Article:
Antique federal girandole convex mirror. This mirror has 13 balls which represent the Thirteen Colonies, also known as the Thirteen British Colonies or the Thirteen American Colonies, were a group of colonies of Great Britain on the Atlantic coast of North America founded in the 17th and 18th centuries which declared independence in 1776 and formed the United States of America. Girandole Mirrors Named for the candle arms attached to the mirror frame, Girandole mirrors became a major source of light for well-to-do homes. Because of the rounded convex shape of the glass that protruded into the room, with the added candle arms and candles, a Girandole mirror could light up the entire space, especially when used in pairs. Pairs of these mirrors were situated on either side of a fireplace in the drawing or living room of the home. Most of the convex glass and even some parts of the frames were usually imported, which makes it hard to identify American designers and manufacturers of these mirrors. These mirrors where also called Bull’s-Eye Mirrors.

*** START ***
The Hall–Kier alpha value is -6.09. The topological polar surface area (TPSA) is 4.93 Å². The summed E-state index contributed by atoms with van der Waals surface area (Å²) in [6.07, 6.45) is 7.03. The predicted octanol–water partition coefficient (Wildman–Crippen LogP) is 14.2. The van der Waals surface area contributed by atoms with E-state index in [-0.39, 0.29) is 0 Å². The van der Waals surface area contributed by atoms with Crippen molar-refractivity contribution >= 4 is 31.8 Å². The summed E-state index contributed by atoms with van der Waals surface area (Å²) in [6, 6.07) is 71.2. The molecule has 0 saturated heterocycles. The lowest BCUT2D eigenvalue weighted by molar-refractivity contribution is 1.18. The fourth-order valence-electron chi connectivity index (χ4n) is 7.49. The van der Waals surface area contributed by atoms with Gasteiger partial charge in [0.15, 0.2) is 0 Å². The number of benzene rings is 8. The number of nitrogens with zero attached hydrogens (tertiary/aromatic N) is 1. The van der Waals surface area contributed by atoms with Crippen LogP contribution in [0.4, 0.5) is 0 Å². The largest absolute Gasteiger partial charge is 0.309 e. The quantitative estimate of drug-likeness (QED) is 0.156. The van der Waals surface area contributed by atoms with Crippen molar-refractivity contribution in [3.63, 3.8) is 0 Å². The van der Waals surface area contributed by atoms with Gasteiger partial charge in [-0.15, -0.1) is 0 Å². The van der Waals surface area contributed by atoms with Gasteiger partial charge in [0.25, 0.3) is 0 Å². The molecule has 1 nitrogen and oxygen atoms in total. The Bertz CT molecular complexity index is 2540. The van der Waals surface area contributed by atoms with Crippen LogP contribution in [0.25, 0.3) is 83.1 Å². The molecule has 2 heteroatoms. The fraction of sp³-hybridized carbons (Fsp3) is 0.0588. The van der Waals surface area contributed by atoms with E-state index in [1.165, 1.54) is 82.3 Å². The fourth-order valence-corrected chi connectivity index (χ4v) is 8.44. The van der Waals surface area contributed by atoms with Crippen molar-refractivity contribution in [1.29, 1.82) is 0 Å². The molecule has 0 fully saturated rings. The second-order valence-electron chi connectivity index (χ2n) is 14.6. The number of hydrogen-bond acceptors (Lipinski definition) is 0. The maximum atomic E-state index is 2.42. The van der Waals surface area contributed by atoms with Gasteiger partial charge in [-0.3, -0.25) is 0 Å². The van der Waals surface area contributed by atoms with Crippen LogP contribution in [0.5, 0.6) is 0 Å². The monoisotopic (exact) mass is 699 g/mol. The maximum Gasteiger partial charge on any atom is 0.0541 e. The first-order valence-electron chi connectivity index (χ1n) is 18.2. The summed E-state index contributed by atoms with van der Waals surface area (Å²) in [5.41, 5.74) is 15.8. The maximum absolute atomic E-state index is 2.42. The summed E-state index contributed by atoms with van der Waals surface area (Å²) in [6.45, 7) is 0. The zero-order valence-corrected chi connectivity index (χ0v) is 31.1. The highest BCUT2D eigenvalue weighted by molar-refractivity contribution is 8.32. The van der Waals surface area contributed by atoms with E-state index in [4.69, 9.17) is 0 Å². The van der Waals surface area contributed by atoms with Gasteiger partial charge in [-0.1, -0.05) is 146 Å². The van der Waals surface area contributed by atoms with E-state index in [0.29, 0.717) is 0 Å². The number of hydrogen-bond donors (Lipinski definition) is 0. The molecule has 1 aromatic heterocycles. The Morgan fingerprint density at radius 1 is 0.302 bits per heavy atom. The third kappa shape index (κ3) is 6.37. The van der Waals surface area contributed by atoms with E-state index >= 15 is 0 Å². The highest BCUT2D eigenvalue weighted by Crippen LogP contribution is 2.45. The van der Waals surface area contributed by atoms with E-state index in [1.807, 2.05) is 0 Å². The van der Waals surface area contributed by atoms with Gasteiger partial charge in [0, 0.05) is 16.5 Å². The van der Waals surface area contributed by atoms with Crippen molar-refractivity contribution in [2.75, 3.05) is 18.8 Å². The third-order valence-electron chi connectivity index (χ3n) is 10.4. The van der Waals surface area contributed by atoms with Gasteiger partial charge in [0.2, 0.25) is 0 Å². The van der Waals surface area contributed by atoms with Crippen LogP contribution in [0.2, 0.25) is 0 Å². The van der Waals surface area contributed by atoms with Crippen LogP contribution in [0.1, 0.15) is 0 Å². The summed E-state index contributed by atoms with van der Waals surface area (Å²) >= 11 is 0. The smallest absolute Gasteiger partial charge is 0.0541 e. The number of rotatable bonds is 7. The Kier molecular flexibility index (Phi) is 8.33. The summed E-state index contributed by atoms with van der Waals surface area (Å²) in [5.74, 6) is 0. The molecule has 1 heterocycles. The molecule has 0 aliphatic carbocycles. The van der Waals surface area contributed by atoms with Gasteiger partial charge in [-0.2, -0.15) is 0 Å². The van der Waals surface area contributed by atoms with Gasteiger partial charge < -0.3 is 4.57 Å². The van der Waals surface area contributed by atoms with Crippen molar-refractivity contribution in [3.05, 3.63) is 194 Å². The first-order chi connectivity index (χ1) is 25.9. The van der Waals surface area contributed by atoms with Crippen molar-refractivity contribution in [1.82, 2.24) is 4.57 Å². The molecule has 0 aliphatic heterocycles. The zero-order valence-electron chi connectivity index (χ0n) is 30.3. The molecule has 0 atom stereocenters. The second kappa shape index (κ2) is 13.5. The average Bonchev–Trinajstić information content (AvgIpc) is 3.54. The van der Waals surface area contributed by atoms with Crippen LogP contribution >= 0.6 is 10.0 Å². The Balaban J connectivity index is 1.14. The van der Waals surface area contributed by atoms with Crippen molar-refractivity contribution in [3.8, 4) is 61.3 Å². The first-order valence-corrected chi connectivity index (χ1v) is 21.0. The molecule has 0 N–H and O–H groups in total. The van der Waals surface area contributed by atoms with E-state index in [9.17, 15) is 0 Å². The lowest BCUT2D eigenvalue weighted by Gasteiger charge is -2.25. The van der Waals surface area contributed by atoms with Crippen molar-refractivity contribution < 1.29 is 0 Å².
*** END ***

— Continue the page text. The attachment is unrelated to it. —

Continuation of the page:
Bull’s-eye mirrors typically included less stylized frames, but some had detailed frames. Like Girandole mirrors — sometimes the terms are used interchangeably — bull’s-eye mirrors are covered with gold leaf or bronze gilt or are made from imported hardwoods, such as ebony. The special convex glass used to make the mirror gave the mirror its name. Other Federal convex mirrors include the porthole mirror, named for its resemblance to ship portholes framed in brass.
46 × 46 × 5 cm (LxWxH)Origin